Time has stopped. Can that be possible? The clock says No. But there's no news. Nothing different, nothing that we haven't heard before. So time must have stopped. Wait until tomorrow to hear news. But I want good news now. I want news that everything has turned out fine. That everyone is ok. That there's been no blood. That it's been a great start to a new beginning.

But we haven't heard that yet.

And so we wait.

For the birth of democracy in Egypt.

Wednesday, 9 February 2011

Don't let bank fees drain your account

When I was in graduate school, one of our profs told us "The banks have no incentive to be efficient. As long as they can pass their expenses on to the customer in terms of fees, there is no need for them to change their practices."

Graduate school was more than a few years ago for me but this adage still seems true. Yesterday I received a pamphlet in the mail outlining the new fees associated with different accounts at my bank. My chequing account will be effected and as of April 1, there will be a $2 fee for keeping a bank book and a minimum balance of $1500 must be in the account to waive the transaction fees ($0.65 each).

You gotta love the banks. It's amazing I managed to read these tiny changes listed in their little pamphlet, written in a font of 2 with black ink on a grey background. A magnifying glass should have been included in the envelope.

I've ALWAYS avoided paying bank fees. They make enough off my money through their investments, I begrudge giving them more if I can help it. Other than purchasing my cheques, I always maintain the minimum balance required in my chequing account to avoid transaction fees. The minimum balance used to be $1000 so I'd always treat this as my $0. I'd maintain a float of whatever I needed above the $1000 to cover my monthly expenses. Transaction fees can add up! At $0.65 each and an average of 8 transactions per month, that's over $60 a year you can save just by keeping a float above their minimum balance. And don't fall below that minimum balance. If you go below by 1 penny for 30 seconds any time during the month, you'll be charged a fee for every transaction executed that month.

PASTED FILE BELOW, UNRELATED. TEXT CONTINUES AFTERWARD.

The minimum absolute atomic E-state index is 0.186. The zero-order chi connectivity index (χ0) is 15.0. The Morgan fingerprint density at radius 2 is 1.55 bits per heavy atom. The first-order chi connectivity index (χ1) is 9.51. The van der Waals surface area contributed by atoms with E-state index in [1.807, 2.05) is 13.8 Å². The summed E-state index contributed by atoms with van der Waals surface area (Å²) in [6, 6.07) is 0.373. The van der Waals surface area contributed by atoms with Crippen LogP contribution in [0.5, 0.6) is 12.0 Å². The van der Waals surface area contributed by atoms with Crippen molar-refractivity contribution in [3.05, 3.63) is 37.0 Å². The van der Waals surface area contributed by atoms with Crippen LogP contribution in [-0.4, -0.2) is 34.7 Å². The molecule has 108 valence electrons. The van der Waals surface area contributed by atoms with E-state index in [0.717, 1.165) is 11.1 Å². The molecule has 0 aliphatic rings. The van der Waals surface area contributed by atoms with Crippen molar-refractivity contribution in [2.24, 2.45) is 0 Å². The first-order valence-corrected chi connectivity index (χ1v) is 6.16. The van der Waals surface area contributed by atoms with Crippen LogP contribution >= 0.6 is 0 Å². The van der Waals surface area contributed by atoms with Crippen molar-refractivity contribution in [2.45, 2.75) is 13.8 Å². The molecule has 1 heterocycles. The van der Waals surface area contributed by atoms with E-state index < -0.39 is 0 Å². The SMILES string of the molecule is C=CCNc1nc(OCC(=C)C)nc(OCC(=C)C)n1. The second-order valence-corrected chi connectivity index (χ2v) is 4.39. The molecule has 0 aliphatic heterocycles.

I also go paperless. Doing good for the environment is incentive enough so sign onto your bank account and look under account settings to switch to paperless if you haven't already. It will stop the flood of monthly statements that you put directly into recycling anyway. And it will avoid any charges the bank may inflict for having a bank book. What's $2 you say? Well, if you saw $2 on the sidewalk, would you pick it up? So I guess it's worth saving then.